, and why it is, as the physicist Lee Smolin of the Perimeter Institute put it, “that riding a bicycle is safe.” ........ “You can make a strong case that her theorem is the backbone on which all of modern physics is built.” .... Noether came from a mathematical family. Her father was a distinguished math professor at the universities of Heidelberg and Erlangen, and her brother Fritz won some renown as an applied mathematician. Emmy, as she was known throughout her life, started out studying English, French and piano — subjects more socially acceptable for a girl — but her interests soon turned to math. Barred from matriculating formally at the University of Erlangen, Emmy simply audited all the courses, and she ended up doing so well on her final exams that she was granted the equivalent of a bachelor’s degree. ....... earned her doctorate summa cum laude ..... In 1915 Einstein published his general theory of relativity. The Göttingen math department fell “head over ear” with it, in the words of one observer, and Noether began applying her invariance work to some of the complexities of the theory. That exercise eventually inspired her to formulate what is now called Noether’s theorem, an expression of the deep tie between the underlying geometry of the universe and the behavior of the mass and energy that call the universe home. ........ Wherever you find some sort of symmetry in nature, some predictability or homogeneity of parts, you’ll find lurking in the background a corresponding conservation — of momentum, electric charge, energy or the like. If a bicycle wheel is radially symmetric, if you can spin it on its axis and it still looks the same in all directions, well, then, that symmetric translation must yield a corresponding conservation. By applying the principles and calculations embodied in Noether’s theorem, you’ll see that it is angular momentum, the Newtonian impulse that keeps bicyclists upright and on the move. ..........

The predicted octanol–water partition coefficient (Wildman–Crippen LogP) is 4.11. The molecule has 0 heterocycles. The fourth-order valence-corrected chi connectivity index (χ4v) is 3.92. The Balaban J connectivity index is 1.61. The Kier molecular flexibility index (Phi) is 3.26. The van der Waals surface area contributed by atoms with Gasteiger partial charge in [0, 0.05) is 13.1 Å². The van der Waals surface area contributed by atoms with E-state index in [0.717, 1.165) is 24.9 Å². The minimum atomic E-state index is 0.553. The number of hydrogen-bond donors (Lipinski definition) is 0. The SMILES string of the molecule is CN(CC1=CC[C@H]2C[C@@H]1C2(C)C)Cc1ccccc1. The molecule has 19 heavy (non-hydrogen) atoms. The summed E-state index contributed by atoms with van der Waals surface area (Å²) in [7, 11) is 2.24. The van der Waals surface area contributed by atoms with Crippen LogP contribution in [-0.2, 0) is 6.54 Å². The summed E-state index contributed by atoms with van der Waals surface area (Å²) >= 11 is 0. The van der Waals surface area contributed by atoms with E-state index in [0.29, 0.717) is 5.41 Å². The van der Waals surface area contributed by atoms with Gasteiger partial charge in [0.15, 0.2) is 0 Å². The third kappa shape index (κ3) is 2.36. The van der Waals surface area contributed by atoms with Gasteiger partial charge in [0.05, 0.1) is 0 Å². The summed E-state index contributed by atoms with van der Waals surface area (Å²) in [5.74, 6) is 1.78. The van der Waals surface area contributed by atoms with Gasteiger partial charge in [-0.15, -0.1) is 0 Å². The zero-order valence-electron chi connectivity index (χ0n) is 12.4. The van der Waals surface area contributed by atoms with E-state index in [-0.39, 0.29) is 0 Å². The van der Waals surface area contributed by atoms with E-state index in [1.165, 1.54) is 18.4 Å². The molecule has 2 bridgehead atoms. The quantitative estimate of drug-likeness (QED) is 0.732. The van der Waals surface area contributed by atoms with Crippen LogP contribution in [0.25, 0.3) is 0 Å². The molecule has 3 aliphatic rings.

Some of the relationships to pop out of the theorem are startling, the most profound one linking time and energy.

Noether’s theorem shows that a symmetry of time — like the fact that whether you throw a ball in the air tomorrow or make the same toss next week will have no effect on the ball’s trajectory — is directly related to the conservation of energy, our old homily that energy can be neither created nor destroyed but merely changes form. ........ “Energy, momentum and other quantities we take for granted gain meaning and even greater value when we understand how these quantities follow from symmetry in time and space.” ...... After meeting the young Czech math star Olga Taussky in 1930, Noether told friends how happy she was that women were finally gaining acceptance in the field, but she herself had so few female students that her many devoted pupils were known around town as Noether’s boys. ...... Noether lived for math and cared nothing for housework or possessions, and if her long, unruly hair began falling from its pins as she talked excitedly about math, she let it fall. She laughed often and in photos is always smiling. .......

When a couple of students started showing up to class wearing Hitler’s brownshirts, she laughed at that, too.

..... In 1933, with the help of Einstein, she was given a job

at Bryn Mawr College, where she said she felt deeply appreciated as she never had been in Germany.

Emmy Noether Google Doodle: Why Einstein called her a ‘creative mathematical genius’
Noether had risen against wall after wall of obstacles to work on such areas as ring theory; now she was counted among those in a most rarefied academic circle...... “Pure mathematics is, in its way, the poetry of logical ideas. One seeks the most general ideas of operation which will bring together in simple, logical and unified form the largest possible circle of formal relationships. In this effort toward logical beauty spiritual formulas are discovered necessary for the deeper penetration into the laws of nature.” –A.E. ........ Noether studied French and English as a girl growing up in Bavaria, but upon reaching adulthood, she followed her father (Max Noether) and a brother (Fritz) into math, and it was there she discovered and gave her full expression to the poetry of logical ideas. ........ Einstein called her two years at Pennsylvania’s Bryn Mawr “the happiest and perhaps the most fruitful of her entire career.” ..... “There weren’t any obstacles that would stop Noether from her studies. In this doodle, each circle symbolizes a branch of math or physics that Noether devoted her illustrious career to. From left to right, you can see topology (the donut and coffee mug), ascending/descending chains, Noetherian rings (represented in the doodle by the Lasker-Noether theorem), time, group theory, conservation of angular momentum, and continuous symmetries — and the list keeps going on and on from there! Noether’s advancements not only reflect her brilliance but also her determination in the face of adversity.”